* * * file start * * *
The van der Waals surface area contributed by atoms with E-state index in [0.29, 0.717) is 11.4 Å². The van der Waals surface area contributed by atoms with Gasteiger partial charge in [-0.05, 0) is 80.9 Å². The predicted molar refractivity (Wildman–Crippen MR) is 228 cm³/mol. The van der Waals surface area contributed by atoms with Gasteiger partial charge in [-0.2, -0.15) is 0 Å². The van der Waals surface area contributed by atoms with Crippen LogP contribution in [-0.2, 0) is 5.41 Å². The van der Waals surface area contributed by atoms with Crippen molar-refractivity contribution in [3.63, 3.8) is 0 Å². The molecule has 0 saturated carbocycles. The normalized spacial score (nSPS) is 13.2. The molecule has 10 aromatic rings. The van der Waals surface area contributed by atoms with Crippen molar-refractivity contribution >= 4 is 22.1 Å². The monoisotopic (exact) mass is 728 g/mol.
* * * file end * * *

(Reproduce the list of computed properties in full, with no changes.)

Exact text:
The van der Waals surface area contributed by atoms with E-state index in [0.29, 0.717) is 11.4 Å². The van der Waals surface area contributed by atoms with Gasteiger partial charge in [-0.05, 0) is 80.9 Å². The predicted molar refractivity (Wildman–Crippen MR) is 228 cm³/mol. The van der Waals surface area contributed by atoms with Gasteiger partial charge in [-0.2, -0.15) is 0 Å². The van der Waals surface area contributed by atoms with Crippen LogP contribution in [-0.2, 0) is 5.41 Å². The van der Waals surface area contributed by atoms with Crippen molar-refractivity contribution in [3.63, 3.8) is 0 Å². The molecule has 0 saturated carbocycles. The normalized spacial score (nSPS) is 13.2. The molecule has 10 aromatic rings. The van der Waals surface area contributed by atoms with Crippen molar-refractivity contribution >= 4 is 22.1 Å². The monoisotopic (exact) mass is 728 g/mol.